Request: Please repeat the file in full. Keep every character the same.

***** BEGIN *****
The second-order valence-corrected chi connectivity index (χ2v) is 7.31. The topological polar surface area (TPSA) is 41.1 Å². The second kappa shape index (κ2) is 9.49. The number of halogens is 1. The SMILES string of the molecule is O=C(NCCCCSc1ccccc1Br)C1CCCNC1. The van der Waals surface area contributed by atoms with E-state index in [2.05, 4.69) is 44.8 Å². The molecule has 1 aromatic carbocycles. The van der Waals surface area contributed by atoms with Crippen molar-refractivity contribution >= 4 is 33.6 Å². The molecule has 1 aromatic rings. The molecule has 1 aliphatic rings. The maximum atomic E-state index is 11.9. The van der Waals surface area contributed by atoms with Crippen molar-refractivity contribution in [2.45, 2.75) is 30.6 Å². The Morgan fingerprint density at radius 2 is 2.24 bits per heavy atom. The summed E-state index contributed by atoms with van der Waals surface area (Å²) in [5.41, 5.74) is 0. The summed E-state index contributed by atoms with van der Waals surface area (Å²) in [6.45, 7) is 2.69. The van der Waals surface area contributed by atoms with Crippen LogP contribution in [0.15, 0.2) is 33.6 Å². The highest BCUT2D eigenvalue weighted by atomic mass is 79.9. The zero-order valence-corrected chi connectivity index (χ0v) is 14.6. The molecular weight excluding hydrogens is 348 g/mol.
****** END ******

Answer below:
The second-order valence-corrected chi connectivity index (χ2v) is 7.31. The topological polar surface area (TPSA) is 41.1 Å². The second kappa shape index (κ2) is 9.49. The number of halogens is 1. The SMILES string of the molecule is O=C(NCCCCSc1ccccc1Br)C1CCCNC1. The van der Waals surface area contributed by atoms with E-state index in [2.05, 4.69) is 44.8 Å². The molecule has 1 aromatic carbocycles. The van der Waals surface area contributed by atoms with Crippen molar-refractivity contribution >= 4 is 33.6 Å². The molecule has 1 aromatic rings. The molecule has 1 aliphatic rings. The maximum atomic E-state index is 11.9. The van der Waals surface area contributed by atoms with Crippen molar-refractivity contribution in [2.45, 2.75) is 30.6 Å². The Morgan fingerprint density at radius 2 is 2.24 bits per heavy atom. The summed E-state index contributed by atoms with van der Waals surface area (Å²) in [5.41, 5.74) is 0. The summed E-state index contributed by atoms with van der Waals surface area (Å²) in [6.45, 7) is 2.69. The van der Waals surface area contributed by atoms with Crippen LogP contribution in [0.15, 0.2) is 33.6 Å². The highest BCUT2D eigenvalue weighted by atomic mass is 79.9. The zero-order valence-corrected chi connectivity index (χ0v) is 14.6. The molecular weight excluding hydrogens is 348 g/mol.